Date

Nov 16, 2020

Categories

Parenting
Anxiety

If I were a fly on the wall in your kitchen, or if I scrolled through your texts, what would I learn about how you’re handling the news these days? Banter over the news might sound less like afternoon tea with the Queen and more like a barroom brawl.

It is easy for frustration over what we cannot control (namely, most news) to degenerate into fear. Fear is a powerful tool of the enemy of our souls. As parents, we are concerned for our children that disturbing news not lead to fear.

In these contentious and uncertain days, how do we keep from allowing fear to rule us? Following are four ideas.

First, restrain “conversation” about fearful news.

Note that I did not say to not talk about the news. These days our children often know the news before we do, and we must talk about it with them. Isn’t it hard at times to find the line between righteous indignation and angry outbursts? At times, it feels justified to just vent. Afterall, I should be able to say exactly what I think in my own home. Right?

Overwhelmingly negative emotions are often a warning about where our confidence really is. I am not suggesting that a right response is easy. It is a struggle as we all know. By being mindful and restraining discussion when needed, we model the godly leadership our children need and set up the second way we can stop fear from gripping our homes.

Remind your family where our confidence is.

In writing to persecuted Christians, the writer of Hebrews says in 10:23. “Let us hold fast the confession of our hope without wavering, for he who promised is faithful.” These believers were enduring far, far worse things than any bad news we have heard. The encouragement is to hold fast to Christ! We are not alone. God is with us. He is our confidence through to the end.

As the temperature rises, stop, and say something that breaks the emotional vortex and turns our attention back to God. “Wow, I am really struggling here. I/we need to remember that God is in control of all this.” Or “God is our refuge and strength.”

This morning as the conversation turned again to the news, I reminded my myself and my teenage son, that we are sojourners here on this earth. This is not our home. In the moment, it can be hard to say these things. My failure to say these things usually comes when I fear that saying them will sound preachy or out of touch. I have to be honest with myself and realize I also need to hear what I’m about to say. I will tell my kids, “I need to hear this too. I need you to help me remember what is true.” These are things we should be saying anyway! It is part of speaking the truth to one another in love.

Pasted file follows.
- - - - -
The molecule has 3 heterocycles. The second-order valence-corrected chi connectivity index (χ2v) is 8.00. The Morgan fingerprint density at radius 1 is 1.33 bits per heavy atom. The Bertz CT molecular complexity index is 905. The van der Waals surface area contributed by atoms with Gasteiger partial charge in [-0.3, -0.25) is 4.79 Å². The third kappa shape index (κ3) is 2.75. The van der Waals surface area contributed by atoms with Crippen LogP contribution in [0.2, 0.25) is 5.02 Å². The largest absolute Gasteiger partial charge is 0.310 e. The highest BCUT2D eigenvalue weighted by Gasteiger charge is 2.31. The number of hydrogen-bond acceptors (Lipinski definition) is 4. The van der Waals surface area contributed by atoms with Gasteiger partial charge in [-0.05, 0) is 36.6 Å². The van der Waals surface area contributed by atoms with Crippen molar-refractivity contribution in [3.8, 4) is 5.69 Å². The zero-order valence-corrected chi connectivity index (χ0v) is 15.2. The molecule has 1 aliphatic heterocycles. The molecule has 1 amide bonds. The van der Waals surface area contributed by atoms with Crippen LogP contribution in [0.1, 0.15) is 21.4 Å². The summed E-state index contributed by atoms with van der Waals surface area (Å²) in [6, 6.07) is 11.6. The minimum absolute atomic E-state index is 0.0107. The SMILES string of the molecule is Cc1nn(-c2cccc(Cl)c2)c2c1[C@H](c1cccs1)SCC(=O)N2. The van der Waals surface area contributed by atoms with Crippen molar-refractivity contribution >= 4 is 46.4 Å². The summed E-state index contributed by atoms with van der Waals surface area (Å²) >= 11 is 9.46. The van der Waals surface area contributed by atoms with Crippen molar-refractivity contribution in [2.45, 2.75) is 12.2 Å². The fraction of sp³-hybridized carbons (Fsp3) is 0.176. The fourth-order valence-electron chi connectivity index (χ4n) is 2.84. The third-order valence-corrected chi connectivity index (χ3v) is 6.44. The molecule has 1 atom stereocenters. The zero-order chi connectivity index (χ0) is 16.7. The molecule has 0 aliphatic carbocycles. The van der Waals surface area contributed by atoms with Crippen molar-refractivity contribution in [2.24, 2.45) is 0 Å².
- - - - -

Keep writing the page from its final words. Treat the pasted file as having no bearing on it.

Read the Word of God together.

The Word of God endures forever. It is unchanging Truth. It equips us for every good work. It is powerful. In it we find the accounts of many who have gone before us and overcome fearful challenges by faith in its promises.

Perfect love casts out fear. The word testifies to the perfect love of God. When we read it together out loud it brings calm to distressing situations. Developing a pattern of reading the word as a family prepares us for obedient living—especially in the next news cycle.

There are many Psalms that talk about God being our refuge. Over the next week, consider reading the following: Psalms 34, 62, 71, 91, 118, 142, 144 to your family. Each of these Psalms provide mental rest and emotional peace in the face of fear.

Pray for the salvation of our enemies.

It helps reorient our thinking away from people we don’t like by praying for them. This requires us to first remember our own place. We are sinners saved by grace. We need grace as much as the people we would otherwise hate in our hearts. Our sin is no less odious in God’s eyes and we have done nothing to earn anything but his judgement. Yet, we are undeserving recipients of his mercy and grace. This realization humbles us and fills us with compassion.

Last week there was a news article about a state law that would make it legal to deny care to babies that survived abortion. As I scrolled down and read the comments one particularly stood out to me:

…BABY KILLERS, DEMONIC, GOVERNMENT WORSHIPPING MARXISTS, AT LEAST WE WILL BE FREE OF THESE SOUL-LESS MONSTERS WHEN WE ARE ACCEPTED BY GOD’S GRACE INTO HEAVEN (All caps in the original post).

Certainly, a law like this is wrong and stirs righteous anger! But it’s hard to find anything redemptive in that comment. Its bitter and self-righteous. No grace there. Only judgement. God commands us to pray for our enemies. When we are humbled by our own debt and the mercy we have received, we see them differently and then we pray. Isn’t it harder to disparage someone we are praying for?

In many cases, they are afraid although that fear is masked by hostility. They act the way they do because they have no hope or feel that what their hope is in is being threatened.

This more than any other thing has helped me when I’ve wanted to stew or vent my frustrations about others. Would that I always remembered this. Pray for our enemies to come to know Jesus Christ as Lord and Savior. I doubt that’s a newsflash. But are we doing it?

Remember who we are.

Because we are objects of mercy, we can be messengers of the hope we have in Christ. We will lose opportunities to bring that message of hope if we allow our conversations at home to be driven by frustration and fear. Hope is needed everywhere, beginning in our homes! Speaking hopefully in our home equips our children to be ambassadors of hope to their friends.

Bad news will continue. But praise be to God that we have an eternal hope in Christ! Do we really believe that? Does it impact how we discuss bad news? It must so our homes will be refuges from fear.

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